Actor Bruce Dern, an amateur runner, worked for a deferred salary to participate in the film, inspired by the “seventeen-mile Mill Valley Dipsea marathon.” Production notes state that ten Dipsea race winners appeared in the picture. Articles in the 16 Jun 1985 LAT and 23 Apr 1986 Var reported that actress Pam Grier’s role as Dern’s lover was cut from the film. Grier claimed it was done at her request, but Nilsson noted that after feedback from test screenings, he eliminated the romantic subplot so as not to detract from the story action.
       A 22 Jul 1983 LAHExam article stated that filmmakers chose to shoot the $1.6 million movie in the CA towns of Richmond and Sausalito when Mill Valley, their first choice, priced itself out of contention by asking a $900 per day location rate. The other towns were willing to accept a lower daily rate of $50. Production notes state that Nilsson and cinematographer Stefan Czapsky filmed runners using Steadicam operators riding on motorcycles, dollies, and pickup trucks. Cameramen also employed aerial shots and used a chair suspended between two redwood trees by a cable for certain point-of-view shots. Second unit director-camera operator Stephen Lighthill ran with the camera either tucked under his arm or dangling by his knee to capture the immediacy of the race. For a majority of the interiors, filmmakers shot at television station KRON in San Francisco, CA, a National Broadcasting Company (NBC) affiliate.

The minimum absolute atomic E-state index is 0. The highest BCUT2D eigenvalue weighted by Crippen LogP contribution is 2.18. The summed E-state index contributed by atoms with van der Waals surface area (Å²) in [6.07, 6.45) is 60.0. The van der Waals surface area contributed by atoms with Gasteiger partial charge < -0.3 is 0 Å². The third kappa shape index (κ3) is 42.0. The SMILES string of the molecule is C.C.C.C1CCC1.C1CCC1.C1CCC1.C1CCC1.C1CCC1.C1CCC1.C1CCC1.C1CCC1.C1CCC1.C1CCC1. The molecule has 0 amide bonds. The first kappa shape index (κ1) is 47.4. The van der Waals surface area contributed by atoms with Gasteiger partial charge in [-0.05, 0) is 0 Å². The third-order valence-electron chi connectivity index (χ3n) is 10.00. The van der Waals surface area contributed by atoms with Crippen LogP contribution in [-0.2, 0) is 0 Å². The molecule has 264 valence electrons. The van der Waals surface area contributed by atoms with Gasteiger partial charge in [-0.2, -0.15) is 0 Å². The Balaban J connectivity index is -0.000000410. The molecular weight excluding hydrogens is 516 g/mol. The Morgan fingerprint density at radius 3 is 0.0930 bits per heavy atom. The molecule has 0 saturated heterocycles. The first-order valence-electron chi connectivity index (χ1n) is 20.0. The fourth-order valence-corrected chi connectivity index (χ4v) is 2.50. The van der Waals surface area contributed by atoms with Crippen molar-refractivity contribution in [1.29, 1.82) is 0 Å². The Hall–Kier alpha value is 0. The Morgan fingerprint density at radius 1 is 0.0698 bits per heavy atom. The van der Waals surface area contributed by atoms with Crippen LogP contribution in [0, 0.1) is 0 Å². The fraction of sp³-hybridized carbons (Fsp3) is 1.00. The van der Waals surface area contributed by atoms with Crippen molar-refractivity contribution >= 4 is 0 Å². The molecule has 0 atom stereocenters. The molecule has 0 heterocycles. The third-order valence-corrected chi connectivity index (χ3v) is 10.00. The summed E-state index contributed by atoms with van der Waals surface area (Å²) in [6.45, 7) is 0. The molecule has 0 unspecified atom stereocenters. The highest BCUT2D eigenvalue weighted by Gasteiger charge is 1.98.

End credits state: “This film was inspired by the men, women, and children who have run the Dipsea Race from Mill Valley over the ridges of Mt. Tamalpais to Stinson Beach from 1906 to the present,” “Dedicated to the memory of John Marley and Luigi Alfano,” “All post production and sound mixing was performed at The Saul Zaentz Company Film Center, Berkeley, California.”